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A new method is described to interpret satellite water vapor (WV) imagery in dynamical terms using potential vorticity (PV) concepts. The method involves the identification of mismatches between the WV imagery and a numerical weather prediction model description of the upper-level PV distribution at the analysis time. These mismatches are usually associated with horizontal positioning errors in the tropopause location in the oceanic storm-track region in midlatitudes. The PV distribution is locally modified to minimize this mismatch, and PV inversion is carried out to provide dynamically consistent additional initial data with which to reinitialize the numerical forecast.

One of the advantages of using this method is that it is possible to generate wind and temperature data suitable for inclusion as initial data for numerical weather forecasts. By using PV additional data can be inferred that cannot otherwise be simply derived from the WV data. In this way dynamical concepts add considerable value to the WV imagery, which by themselves would probably not have as significant a forecast impact.

Several examples of the use of this method are given here including cases of otherwise poorly forecast North Atlantic cyclones. In cases where the analysis errors occur at upper levels of the troposphere, the method leads to a significant improvement in the short-range forecast skill. In general, it is useful in highlighting where forecast problems are arising.

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Hannah R. Pomroy and Alan J. Thorpe

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The existence and production of reduced upper-tropospheric potential vorticity (RUPV) by heating is considered. An objective technique is used that identifies anomalies of PV arising from a particular physical process (here latent heat release). The evolution of two RUPV anomalies and a related diabatically increased lower-tropospheric PV (ILPV) anomaly occurring during Intensive Observing Period One of the cyclones from the Fronts and Atlantic Storm Track Experiment (FASTEX) is examined using model analyses, sounding data, and trajectory calculations. Three distinct airflows are identified emanating from the ILPV anomaly each with a different evolution. Results show that RUPV anomalies exist in the atmosphere and, in a weaker form, in numerical models.

The dynamical role of RUPV anomalies is examined using a nonlinear balance PV inversion and reruns of the U.K. Meteorological Office Limited Area Model. This shows that instantaneously the flow and temperature perturbations associated with RUPV anomalies are of at least comparable magnitude and extent to those induced by a similar positive anomaly. Over time one RUPV anomaly is seen to have a significant effect upon the development of its parent low. This low is more compact and more rapidly developing in the absence of the anomaly. The effect of the positive anomaly is also significant, but removing it has only a short-term effect as the anomaly quickly reforms. These results show that it is important to consider the role of RUPV in the PV model of a midlatitude cyclone.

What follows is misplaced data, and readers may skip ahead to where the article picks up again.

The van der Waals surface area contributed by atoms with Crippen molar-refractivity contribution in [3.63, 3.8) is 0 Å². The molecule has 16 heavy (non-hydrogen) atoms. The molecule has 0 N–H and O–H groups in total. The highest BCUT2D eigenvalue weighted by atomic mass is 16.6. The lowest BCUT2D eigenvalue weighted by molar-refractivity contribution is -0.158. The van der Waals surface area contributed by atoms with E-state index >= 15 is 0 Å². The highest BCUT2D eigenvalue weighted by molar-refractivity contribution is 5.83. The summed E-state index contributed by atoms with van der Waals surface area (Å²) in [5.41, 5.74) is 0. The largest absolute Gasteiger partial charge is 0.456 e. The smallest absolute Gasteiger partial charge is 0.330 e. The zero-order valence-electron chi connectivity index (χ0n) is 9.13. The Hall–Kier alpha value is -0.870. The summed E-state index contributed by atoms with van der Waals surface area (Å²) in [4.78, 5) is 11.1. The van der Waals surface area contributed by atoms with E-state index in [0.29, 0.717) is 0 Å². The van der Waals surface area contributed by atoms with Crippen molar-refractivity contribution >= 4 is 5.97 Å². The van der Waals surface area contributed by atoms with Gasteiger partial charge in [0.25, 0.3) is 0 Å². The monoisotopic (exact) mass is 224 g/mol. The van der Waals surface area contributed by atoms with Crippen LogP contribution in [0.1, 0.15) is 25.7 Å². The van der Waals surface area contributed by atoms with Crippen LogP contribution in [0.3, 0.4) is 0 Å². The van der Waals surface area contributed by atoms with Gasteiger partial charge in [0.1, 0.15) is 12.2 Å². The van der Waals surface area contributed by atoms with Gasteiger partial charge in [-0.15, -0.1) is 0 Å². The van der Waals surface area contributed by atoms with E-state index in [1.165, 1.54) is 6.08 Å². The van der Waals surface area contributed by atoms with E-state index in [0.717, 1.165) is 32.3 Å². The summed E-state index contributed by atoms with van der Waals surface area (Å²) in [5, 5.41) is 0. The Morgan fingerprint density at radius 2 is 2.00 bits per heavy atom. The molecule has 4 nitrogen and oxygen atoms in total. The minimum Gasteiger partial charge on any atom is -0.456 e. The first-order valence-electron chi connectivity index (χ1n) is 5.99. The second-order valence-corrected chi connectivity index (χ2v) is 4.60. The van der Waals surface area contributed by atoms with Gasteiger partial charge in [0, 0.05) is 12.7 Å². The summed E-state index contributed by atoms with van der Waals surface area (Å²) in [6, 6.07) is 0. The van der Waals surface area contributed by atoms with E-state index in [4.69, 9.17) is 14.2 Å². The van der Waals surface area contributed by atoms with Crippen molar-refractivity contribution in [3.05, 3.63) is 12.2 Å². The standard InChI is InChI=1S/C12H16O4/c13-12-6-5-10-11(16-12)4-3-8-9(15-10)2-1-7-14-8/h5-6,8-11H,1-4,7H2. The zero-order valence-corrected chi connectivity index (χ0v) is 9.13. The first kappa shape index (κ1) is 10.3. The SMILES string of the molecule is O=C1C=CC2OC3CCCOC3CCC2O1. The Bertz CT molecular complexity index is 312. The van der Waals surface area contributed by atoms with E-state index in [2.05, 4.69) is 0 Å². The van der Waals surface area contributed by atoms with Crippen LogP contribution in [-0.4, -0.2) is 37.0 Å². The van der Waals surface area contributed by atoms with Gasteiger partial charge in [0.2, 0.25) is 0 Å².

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Linus Magnusson, Jean-Raymond Bidlot, Simon T. K. Lang, Alan Thorpe, Nils Wedi, and Munehiko Yamaguchi

Abstract

On 30 October 2012 Hurricane Sandy made landfall on the U.S. East Coast with a devastating impact. Here the performance of the ECMWF forecasts (both high resolution and ensemble) are evaluated together with ensemble forecasts from other numerical weather prediction centers, available from The Observing System Research and Predictability Experiment (THORPEX) Interactive Grand Global Ensemble (TIGGE) archive. The sensitivity to sea surface temperature (SST) and model resolution for the ECMWF forecasts are explored. The results show that the ECMWF forecasts provided a clear indication of the landfall from 7 days in advance. Comparing ensemble forecasts from different centers, the authors find the ensemble forecasts from ECMWF to be the most consistent in the forecast of the landfall of Sandy on the New Jersey coastline. The impact of the warm SST anomaly off the U.S. East Coast is investigated by running sensitivity experiments with climatological SST instead of persisting the SST anomaly from the analysis. The results show that the SST anomaly had a small effect on Sandy’s track in the forecast, but the forecasts initialized with the warm SST anomaly feature a more intense system in terms of the depth of the cyclone, wind speeds, and precipitation. Furthermore, the role of spatial resolution is investigated by comparing four global simulations, spanning from TL159 (150 km) to TL3999 (5 km) horizontal resolution. Forecasts from 3 and 5 days before the landfall are evaluated. While all resolutions predict Sandy’s landfall, at very high resolution the tropical cyclone intensity and the oceanic wave forecasts are greatly improved.